The bias of neuroscience has had repercussions for our overall understanding of the human brain as well as drug development and treatment of debilitating illnesses. Certain drugs developed to combat Alzheimer’s, for example, as well as common, over-the-counter drugs, including ibuprofen, appear to work more effectively for men. Women also seem to deal with adverse drug reactions and face side effects more often than men. And, in the high-stakes spaces of emergency rooms and assessment rooms, women are at greater risk of being misdiagnosed, across conditions ranging from stroke to ADHD.

Neuroscience for all

The good news is that, while much unexplored ground remains to be covered, there’s an avalanche of knowledge gathering and progress waiting to be made now — and more neuroscientists are signing up for the work.

Jacobs says the Ann S Bowers Brain Health Institute, for example, plans to collect large amounts of data on the brains of women, trans, and non-binary people, and the U.S. government recently announced they have dedicated 12 billion dollars to women’s health research. We’re learning more about the brain and menopause, hormonal birth control, and other conditions — and slowly crawling closer towards knowing how to more effectively treat conditions that have historically been shrugged at, dismissed, or considered unsolvable mysteries. 

Recently, for example, neuroscientific evidence has helped us understand the brain on birth control, suggesting why low mood might occur when on the pill. According to a recently published study, an oral contraceptive pill, widely prescribed for decades, can change brain anatomy.

In the study, the authors, who used magnetic resonance imaging to scan the brains of participants, found that only participants taking the pill had a slightly, yet noticeably, thinner ventromedial prefrontal cortex compared to those who were not on the pill (the effect was, however, reversible). Previous research has shown that the thicker that area is, the better emotional regulation works. Structural changes can also be observed inside the brains of people who go through menopause, alongside changes in brain connectivity and overall energy production, according to a study from 2021.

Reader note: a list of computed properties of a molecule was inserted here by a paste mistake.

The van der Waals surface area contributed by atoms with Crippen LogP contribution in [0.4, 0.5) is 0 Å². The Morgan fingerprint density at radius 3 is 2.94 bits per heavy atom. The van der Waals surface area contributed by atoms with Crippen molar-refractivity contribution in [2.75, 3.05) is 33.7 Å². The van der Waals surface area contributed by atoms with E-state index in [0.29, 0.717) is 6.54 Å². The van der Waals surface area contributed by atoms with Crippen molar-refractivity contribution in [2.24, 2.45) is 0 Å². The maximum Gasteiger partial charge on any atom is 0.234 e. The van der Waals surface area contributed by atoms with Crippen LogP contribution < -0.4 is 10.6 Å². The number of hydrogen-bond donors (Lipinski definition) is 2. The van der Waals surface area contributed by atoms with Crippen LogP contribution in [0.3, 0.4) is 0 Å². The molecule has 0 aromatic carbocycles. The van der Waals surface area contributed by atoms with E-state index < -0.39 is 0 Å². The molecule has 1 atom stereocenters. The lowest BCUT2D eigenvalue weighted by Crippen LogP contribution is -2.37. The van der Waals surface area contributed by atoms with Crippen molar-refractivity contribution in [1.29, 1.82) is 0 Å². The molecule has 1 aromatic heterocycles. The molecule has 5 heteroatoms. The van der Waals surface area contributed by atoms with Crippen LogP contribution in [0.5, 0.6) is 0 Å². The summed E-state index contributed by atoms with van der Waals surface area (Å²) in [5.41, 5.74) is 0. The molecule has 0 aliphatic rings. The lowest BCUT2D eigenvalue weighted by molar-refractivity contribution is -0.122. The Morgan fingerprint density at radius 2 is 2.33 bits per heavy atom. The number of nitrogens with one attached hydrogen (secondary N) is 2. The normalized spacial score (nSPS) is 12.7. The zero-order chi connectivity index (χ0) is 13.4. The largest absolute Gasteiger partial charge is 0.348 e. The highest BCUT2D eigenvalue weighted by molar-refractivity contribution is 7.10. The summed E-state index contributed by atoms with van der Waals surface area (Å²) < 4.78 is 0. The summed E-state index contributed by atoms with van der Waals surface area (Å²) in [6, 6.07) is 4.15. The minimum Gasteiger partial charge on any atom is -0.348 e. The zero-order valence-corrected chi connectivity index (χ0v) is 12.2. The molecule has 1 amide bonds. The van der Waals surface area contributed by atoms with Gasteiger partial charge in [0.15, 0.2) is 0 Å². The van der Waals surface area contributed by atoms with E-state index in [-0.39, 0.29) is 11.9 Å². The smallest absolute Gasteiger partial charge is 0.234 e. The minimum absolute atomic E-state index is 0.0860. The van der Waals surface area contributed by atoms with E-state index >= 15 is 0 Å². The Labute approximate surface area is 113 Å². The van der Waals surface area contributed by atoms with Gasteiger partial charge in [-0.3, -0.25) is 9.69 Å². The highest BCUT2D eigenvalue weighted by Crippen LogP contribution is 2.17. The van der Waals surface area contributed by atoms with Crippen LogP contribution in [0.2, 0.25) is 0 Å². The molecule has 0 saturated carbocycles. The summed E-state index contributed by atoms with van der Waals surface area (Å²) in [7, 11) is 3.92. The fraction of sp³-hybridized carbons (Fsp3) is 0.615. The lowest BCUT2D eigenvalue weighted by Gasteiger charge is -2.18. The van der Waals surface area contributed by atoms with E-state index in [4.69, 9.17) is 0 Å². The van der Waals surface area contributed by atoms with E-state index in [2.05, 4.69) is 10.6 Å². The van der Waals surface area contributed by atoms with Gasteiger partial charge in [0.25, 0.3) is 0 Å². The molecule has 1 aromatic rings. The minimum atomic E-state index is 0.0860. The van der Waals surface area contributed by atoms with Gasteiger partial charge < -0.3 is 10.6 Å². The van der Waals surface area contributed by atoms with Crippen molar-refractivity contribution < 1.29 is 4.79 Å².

Researchers have also uncovered hints of potential sex and gender-based differences in depression. Women are around twice as likely to be diagnosed with depression, and it can be incredibly complicated to detangle various causes for depression, with both biological components, such as hormones, and social factors, such as support, likely playing a role. In terms of how depression expresses itself in the brain, a recent review of neuroimaging studies suggests that there may be sex and gender-based hormonal and social factors at play — potential information that could prove to be useful for helping us develop more effective treatments.

While more needs to be done, revealing neuroscience studies into conditions experienced by women and people who menstruate help validate people’s reported experiences. They also give hope that we might soon develop better treatments for things like endometriosis and depression, for example, or hormonal birth control that does not risk chipping away at people’s well-being, which can be deeply intertwined with the health and functioning of our brains.

Changing science to become more equitable requires an enormous shift in the way science operates. But, in this case, what’s good for women and people with menstrual cycles happens to also be good for science. An inclusive scientific paradigm and practice will start to build a bigger, more comprehensive, and more detailed picture of evidence — leading to healthier brains and lives for everybody.